There are benefits to being in a union, literally.
Unionized workers are more likely to have health insurance coverage through their employer than their non-union peers. What’s more, they were less likely to lose their employer-based health insurance coverage during the recession than workers who aren’t in a union, according to a new study.
The Employee Benefit Research Institute crunched numbers from the U.S. Census data. They found that in 2009, 80.4 percent of unionized workers had health insurance through their job. That was a slight drop from 2007, when 82 percent of union workers had coverage through their employer.
By contrast, 52.2 percent of non-union workers had health insurance coverage through their job in 2009. That’s a steeper drop from 2007, when 55.9 percent of those workers were getting health insurance through an employer.
The numbers are even starker if you include people who were covered as a dependent on other health care plans. Then, 91 percent of union workers had health care coverage through an employer, while 70.6 percent of non-union workers had an employer-based health plan.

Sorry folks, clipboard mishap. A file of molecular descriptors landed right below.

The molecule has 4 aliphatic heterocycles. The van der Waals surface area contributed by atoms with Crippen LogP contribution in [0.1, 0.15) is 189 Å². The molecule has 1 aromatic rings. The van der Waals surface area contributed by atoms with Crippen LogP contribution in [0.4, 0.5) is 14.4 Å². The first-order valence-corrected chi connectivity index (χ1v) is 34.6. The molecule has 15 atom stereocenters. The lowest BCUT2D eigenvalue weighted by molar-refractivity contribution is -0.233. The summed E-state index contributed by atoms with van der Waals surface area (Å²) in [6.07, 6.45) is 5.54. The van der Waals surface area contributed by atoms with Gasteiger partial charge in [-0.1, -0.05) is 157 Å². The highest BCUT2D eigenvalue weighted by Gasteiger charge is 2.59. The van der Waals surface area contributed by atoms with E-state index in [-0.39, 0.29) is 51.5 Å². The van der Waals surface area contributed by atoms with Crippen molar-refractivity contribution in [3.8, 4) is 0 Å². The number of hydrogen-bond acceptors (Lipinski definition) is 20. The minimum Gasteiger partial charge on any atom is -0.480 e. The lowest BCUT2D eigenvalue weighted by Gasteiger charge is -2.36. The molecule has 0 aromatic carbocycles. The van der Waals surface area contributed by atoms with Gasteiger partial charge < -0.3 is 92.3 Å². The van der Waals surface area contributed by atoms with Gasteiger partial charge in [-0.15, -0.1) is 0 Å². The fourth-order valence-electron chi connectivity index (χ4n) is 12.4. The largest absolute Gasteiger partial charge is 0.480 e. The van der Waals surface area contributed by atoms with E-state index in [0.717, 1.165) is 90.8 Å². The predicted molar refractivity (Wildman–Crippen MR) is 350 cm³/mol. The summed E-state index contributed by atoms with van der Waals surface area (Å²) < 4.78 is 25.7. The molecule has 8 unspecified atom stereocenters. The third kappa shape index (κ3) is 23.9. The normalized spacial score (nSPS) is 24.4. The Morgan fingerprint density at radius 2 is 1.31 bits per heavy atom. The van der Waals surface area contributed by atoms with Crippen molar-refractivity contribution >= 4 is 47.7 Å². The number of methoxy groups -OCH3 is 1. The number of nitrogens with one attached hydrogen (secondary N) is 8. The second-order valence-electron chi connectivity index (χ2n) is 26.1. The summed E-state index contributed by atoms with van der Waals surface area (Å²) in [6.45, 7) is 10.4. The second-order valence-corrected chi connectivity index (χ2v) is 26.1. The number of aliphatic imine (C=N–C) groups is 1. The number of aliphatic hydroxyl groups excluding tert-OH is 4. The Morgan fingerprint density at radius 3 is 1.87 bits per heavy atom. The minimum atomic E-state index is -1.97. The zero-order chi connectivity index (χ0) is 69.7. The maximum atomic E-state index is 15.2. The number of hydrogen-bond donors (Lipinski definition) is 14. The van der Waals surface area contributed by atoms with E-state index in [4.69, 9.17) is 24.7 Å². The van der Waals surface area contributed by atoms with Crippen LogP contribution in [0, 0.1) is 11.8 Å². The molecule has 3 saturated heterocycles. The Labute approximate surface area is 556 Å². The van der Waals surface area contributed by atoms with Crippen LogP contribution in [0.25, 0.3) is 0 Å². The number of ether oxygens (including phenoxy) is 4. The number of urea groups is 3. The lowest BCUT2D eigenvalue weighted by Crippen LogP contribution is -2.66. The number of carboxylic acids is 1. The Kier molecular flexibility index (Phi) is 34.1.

The No. 1 reason workers said they were uninsured was because they couldn’t afford the health care plan and had therefore declined it, according to the report. The second most common reason was that their employer didn’t offer a plan.
It’s not necessarily surprising that unionized workers would be more likely to have health insurance, since that’s the kind of benefit unions are likely to push for. But unionized workers make up just a small part of the overall work force.
There were 14.7 million unionized workers in the United States in 2010, according to the Bureau of Labor Statistics. Union members made up 11.9 percent of the workforce in 2010, compared to 13.4 percent of the workforce a decade ago.